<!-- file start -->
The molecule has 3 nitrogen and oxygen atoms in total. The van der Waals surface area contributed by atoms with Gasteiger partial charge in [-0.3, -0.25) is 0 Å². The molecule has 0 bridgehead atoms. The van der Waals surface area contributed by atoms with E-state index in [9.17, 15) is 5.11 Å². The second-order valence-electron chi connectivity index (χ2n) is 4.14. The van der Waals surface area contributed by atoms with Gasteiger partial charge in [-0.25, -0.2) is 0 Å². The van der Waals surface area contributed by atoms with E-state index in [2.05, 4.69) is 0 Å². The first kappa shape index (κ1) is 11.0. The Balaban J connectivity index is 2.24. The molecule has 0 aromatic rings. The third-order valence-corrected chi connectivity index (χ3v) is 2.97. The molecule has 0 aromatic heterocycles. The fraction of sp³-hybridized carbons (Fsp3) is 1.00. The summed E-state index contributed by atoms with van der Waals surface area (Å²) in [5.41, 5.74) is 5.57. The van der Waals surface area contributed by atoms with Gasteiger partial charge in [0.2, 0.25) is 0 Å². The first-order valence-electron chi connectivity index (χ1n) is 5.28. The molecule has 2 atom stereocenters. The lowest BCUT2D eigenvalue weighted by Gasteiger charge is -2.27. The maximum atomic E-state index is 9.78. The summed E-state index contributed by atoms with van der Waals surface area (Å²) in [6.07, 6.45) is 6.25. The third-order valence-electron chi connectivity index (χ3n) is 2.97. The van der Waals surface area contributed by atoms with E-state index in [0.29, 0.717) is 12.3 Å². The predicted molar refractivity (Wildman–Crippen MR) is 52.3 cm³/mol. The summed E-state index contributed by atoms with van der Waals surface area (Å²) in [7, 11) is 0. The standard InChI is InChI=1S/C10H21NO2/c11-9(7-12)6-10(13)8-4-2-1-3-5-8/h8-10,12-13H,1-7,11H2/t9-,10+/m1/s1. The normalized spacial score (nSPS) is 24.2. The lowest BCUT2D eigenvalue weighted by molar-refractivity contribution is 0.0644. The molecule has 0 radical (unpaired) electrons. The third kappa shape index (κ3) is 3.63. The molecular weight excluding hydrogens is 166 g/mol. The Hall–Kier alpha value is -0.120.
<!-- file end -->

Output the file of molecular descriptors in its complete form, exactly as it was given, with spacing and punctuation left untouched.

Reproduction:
The molecule has 3 nitrogen and oxygen atoms in total. The van der Waals surface area contributed by atoms with Gasteiger partial charge in [-0.3, -0.25) is 0 Å². The molecule has 0 bridgehead atoms. The van der Waals surface area contributed by atoms with E-state index in [9.17, 15) is 5.11 Å². The second-order valence-electron chi connectivity index (χ2n) is 4.14. The van der Waals surface area contributed by atoms with Gasteiger partial charge in [-0.25, -0.2) is 0 Å². The van der Waals surface area contributed by atoms with E-state index in [2.05, 4.69) is 0 Å². The first kappa shape index (κ1) is 11.0. The Balaban J connectivity index is 2.24. The molecule has 0 aromatic rings. The third-order valence-corrected chi connectivity index (χ3v) is 2.97. The molecule has 0 aromatic heterocycles. The fraction of sp³-hybridized carbons (Fsp3) is 1.00. The summed E-state index contributed by atoms with van der Waals surface area (Å²) in [5.41, 5.74) is 5.57. The van der Waals surface area contributed by atoms with Gasteiger partial charge in [0.2, 0.25) is 0 Å². The first-order valence-electron chi connectivity index (χ1n) is 5.28. The molecule has 2 atom stereocenters. The lowest BCUT2D eigenvalue weighted by Gasteiger charge is -2.27. The maximum atomic E-state index is 9.78. The summed E-state index contributed by atoms with van der Waals surface area (Å²) in [6.07, 6.45) is 6.25. The third-order valence-electron chi connectivity index (χ3n) is 2.97. The van der Waals surface area contributed by atoms with E-state index in [0.29, 0.717) is 12.3 Å². The predicted molar refractivity (Wildman–Crippen MR) is 52.3 cm³/mol. The summed E-state index contributed by atoms with van der Waals surface area (Å²) in [7, 11) is 0. The standard InChI is InChI=1S/C10H21NO2/c11-9(7-12)6-10(13)8-4-2-1-3-5-8/h8-10,12-13H,1-7,11H2/t9-,10+/m1/s1. The normalized spacial score (nSPS) is 24.2. The lowest BCUT2D eigenvalue weighted by molar-refractivity contribution is 0.0644. The molecule has 0 radical (unpaired) electrons. The third kappa shape index (κ3) is 3.63. The molecular weight excluding hydrogens is 166 g/mol. The Hall–Kier alpha value is -0.120.